Although many of the readers have found the stance taken by the AAOS disappointing, I would more strongly state my disappointment in the stance taken by the most educated and affluent among us. Although affirmative action is severely flawed in its current state, it is attempting to address a significant hiccough in our American history. The majority of us has benefited and continues to benefit from some form of affirmative action so we should not be so quick to cast our negative votes without offering a single, fair solution. Perhaps if orthopaedics were more diverse, an answer could be found.

Scott E. Porter, MD
Resident Physician
Charlotte, NC


I first became aware of the American Orthopaedic Association (AOA) and the AAOS efforts to teach orthopaedics communication at the AOA meeting three years ago. These efforts are politically correct, but the idea that the AAOS should be devoting time and money to teach adult surgeons how to communicate seems strange to me (June 2003). Talking about professional attire, eye contact, empowering words, explanation of thoughts, and use of analogies is a noble effort, but if you are dealing with orthopaedic surgeons at the age of 30, 35, 40 and 45 who have not learned these skills, you are really wasting your time. Perhaps I can communicate this to you by using the adage that “you cannot teach old dogs new trick.”

Communication skills are to some extent inherited and learned in childhood. Hopefully your mother told you to look grandfather in the eye when you shook his hand. If you learned that at the age of 3, chances are you will make eye contact with your patients at age 40. Teaching eye contact at the age of 40 is probably a waste of time.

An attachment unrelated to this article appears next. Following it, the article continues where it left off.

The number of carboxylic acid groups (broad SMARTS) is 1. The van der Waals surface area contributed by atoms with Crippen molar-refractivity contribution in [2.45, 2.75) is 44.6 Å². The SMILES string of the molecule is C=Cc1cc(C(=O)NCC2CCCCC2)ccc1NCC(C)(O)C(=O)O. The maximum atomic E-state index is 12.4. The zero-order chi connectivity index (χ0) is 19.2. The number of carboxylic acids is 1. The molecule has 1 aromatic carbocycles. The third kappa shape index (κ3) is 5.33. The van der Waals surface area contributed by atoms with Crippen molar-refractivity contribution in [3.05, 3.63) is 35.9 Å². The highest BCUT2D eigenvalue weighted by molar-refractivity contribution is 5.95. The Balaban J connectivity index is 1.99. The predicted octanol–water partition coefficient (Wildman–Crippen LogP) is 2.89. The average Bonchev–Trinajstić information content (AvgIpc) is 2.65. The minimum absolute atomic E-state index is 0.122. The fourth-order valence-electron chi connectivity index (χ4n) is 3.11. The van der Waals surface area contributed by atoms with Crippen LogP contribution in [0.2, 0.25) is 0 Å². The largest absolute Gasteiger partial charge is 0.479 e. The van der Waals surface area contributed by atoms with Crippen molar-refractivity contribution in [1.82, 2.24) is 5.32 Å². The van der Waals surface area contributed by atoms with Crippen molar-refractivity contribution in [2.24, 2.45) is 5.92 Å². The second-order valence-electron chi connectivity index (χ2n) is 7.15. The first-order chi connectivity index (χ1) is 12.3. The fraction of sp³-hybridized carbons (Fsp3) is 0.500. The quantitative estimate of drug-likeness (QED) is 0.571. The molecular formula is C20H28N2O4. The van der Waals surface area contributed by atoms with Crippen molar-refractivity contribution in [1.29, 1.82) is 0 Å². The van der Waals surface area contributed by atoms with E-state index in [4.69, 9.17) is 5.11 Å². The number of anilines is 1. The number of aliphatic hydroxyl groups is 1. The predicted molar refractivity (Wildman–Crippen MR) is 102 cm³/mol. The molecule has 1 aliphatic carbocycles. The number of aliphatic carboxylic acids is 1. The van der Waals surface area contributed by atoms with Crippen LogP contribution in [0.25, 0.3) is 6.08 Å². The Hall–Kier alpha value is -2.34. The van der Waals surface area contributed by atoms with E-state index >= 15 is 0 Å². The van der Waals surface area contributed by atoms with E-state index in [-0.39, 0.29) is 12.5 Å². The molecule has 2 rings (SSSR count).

If communication is a priority of the AOA and the AAOS, then I think we should make a serious effort to select residents who have demonstrated those skills by the time they apply for training in our specialty. I am sure you are aware as am I, that there are applicants who score in the 99 percentile in biochemistry, pathology and other important sciences but who are inept with other human beings. They learn empowering words the way they learn biochemical formulas and prefer to communicate via e-mails, interactive DVDs etc. More and more of our academic colleagues can be reached by e-mail only. Their human skills, if they ever had any, are well on the way to atrophy.